There's a backlash brewing over AIC Ltd.'s move to sweeten the compensation it pays financial advisers.
As of today, the Burlington, Ont., fund company will automatically increase compensation on funds sold on a deferred-sales-charge (DSC) basis, taking away the financial incentive for advisers to move client's money after year seven. The measure will cost fund unit holders nothing and, in theory, will help stem redemptions at AIC. It's not an unusual strategy either -- a handful of firms, including AGF Management Ltd., Fidelity Investments Canada Ltd. and most recently, Mackenzie Financial Corp., have changed their compensation plans to keep advisers loyal.
It's AIC's move to double upfront sales commissions that has some advisers riled. Financial planners and brokers who sell the company's funds on a short-term, low-load schedule will get a 3-per-cent commission for their trouble, an increase from 1.5 per cent. After year three, low-load unitholders will be able to sell without a sales charge.
The temptation of higher fees is "a worrisome trend," said Chris Reynolds, president of Investment Planning Counsel Inc. of Mississauga. Joe Canavan, chairman and chief executive officer of Toronto's Assante Corp., said AIC's plan "goes against the grain" of an increasingly fee-based, performance-driven industry. And Kevin Cork, president of Calgary's Absolute Group was more blunt: "It pisses me off that any company would try to halt redemptions by playing to the supposedly lowest common denominator: the assumption that advisers will plop more money there simply to earn more upfront commission."
In an interview, Jonathan Wellum, AIC's chief investment officer, was somewhat taken aback by the harsh reaction of some advisers. The measures were taken following lengthy consultation with the industry, he said, especially commission-focused firms that are members of the Investment Dealers Association of Canada.
"We are not buying business," said Mr. Wellum, the long-serving lieutenant to AIC's billionaire founder Michael Lee-Chin. He dismissed suggestions that the commission schedule is a money-losing proposition, noting that rivals Dynamic Mutual Funds and Clarington Funds Inc. have a sweeter three-year, low-load schedule.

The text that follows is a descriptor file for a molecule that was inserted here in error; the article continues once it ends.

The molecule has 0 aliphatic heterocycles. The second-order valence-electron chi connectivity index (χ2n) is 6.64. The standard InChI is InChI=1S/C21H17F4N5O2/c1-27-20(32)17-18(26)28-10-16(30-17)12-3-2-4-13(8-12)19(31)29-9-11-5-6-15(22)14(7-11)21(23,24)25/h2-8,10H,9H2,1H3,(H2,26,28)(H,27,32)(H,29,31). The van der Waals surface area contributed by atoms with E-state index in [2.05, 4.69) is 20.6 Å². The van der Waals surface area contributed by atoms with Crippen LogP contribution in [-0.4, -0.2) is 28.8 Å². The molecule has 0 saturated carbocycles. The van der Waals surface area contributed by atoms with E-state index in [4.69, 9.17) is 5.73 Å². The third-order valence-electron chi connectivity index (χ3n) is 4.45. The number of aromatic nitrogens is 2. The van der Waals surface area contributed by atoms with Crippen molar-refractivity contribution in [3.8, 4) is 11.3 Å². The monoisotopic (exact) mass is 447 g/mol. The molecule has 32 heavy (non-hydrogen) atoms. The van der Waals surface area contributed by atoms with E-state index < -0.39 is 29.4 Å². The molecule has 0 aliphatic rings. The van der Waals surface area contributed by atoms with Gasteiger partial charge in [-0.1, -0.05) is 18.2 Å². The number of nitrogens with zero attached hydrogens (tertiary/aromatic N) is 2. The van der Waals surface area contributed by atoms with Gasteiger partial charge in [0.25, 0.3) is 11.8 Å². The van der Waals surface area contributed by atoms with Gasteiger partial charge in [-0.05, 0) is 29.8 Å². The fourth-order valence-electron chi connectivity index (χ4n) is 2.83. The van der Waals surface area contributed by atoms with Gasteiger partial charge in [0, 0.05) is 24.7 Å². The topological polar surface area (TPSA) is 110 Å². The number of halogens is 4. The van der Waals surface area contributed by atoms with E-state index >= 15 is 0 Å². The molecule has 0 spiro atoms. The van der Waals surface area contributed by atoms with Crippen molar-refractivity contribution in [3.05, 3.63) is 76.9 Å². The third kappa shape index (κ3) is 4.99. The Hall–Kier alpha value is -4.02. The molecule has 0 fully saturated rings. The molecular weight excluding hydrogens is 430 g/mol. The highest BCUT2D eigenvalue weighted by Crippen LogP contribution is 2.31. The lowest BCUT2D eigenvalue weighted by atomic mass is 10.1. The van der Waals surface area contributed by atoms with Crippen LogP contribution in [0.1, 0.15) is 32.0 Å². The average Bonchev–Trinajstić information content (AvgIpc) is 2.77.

"We've run all the numbers and it is still a very profitable proposition. Is it as profitable as it used to be? No, but that's margin pressure across all of the businesses. This is not a loss leader," Mr. Wellum said.
Despite continued negative press, AIC's fundamentals continue to improve, he said. Customer losses are declining and gross sales are up. Investment performance is on the rebound, including the firm's much-maligned AIC Advantage and Advantage II Funds.
In fact, Mr. Wellum made a bold prediction: New global funds and portfolio products will end AIC's many, many months of net redemptions this fall. Assets under management have slipped to about $9-billion, down from a 2002 peak of about $15.4-billion.
"It is a constant battle and we are determined to win," Mr. Wellum said. "We are making money, don't worry about that. No one has to have a charity event for Michael."
Crocus difficulties sprout
There's a new wrinkle in the potential resurrection of troubled Crocus Investment Fund.
Deloitte & Touche, the court-appointed receiver of the labour-sponsored fund, wants to sell 70 per cent of its assets as soon as possible. The auction could scuttle GrowthWorks Capital Ltd.'s proposal to fold Crocus into an existing fund managed by the Vancouver asset manager. Under the plan, each of Crocus's 34,000 shareholders would receive $1.50 in cash and an estimated $4.43 worth of shares in the $327-million GrowthWorks Canadian Fund Ltd.
Talks are continuing, but the Manitoba Court of Queen's Bench may have to step in. Deloitte & Touche contends that the GrowthWorks offer has triggered a process that will grant the 39 Manitoba companies that make up the Crocus portfolio the right of first refusal on interests held by the fund. GrowthWorks, meanwhile, claims its plan is a merger and not a takeover and serves the best long-term interests of shareholders.
Many Crocus investors are backing the GrowthWorks plan and want to stop the potential fire sale. A shareholders' meeting is expected by the end of the month.
Trading in Crocus, one of the country's largest labour-sponsored investment funds, was halted in December, 2004, when concerns about the true value of the fund surfaced. Last May, Manitoba Auditor-General Jon Singleton issued a report saying the fund's operators misled shareholders by overstating its value.
Manager says Canada has legs
"Anybody selling Canada short right now is way too early. . . . You put in some of these new commodity prices we have been experiencing and assume they last a little bit longer, and a lot of these stocks don't look expensive. . . . How much, how many, what percentage of cyclicals do you put into a portfolio that you are comfortable with? I'm struggling with this every day." -- Chuck Roth, conservative growth fund manager at Mackenzie Financial, of the Toronto Stock Exchange's surge this month to a record 12,342 points.
© 2007 The Globe and Mail. All rights reserved.
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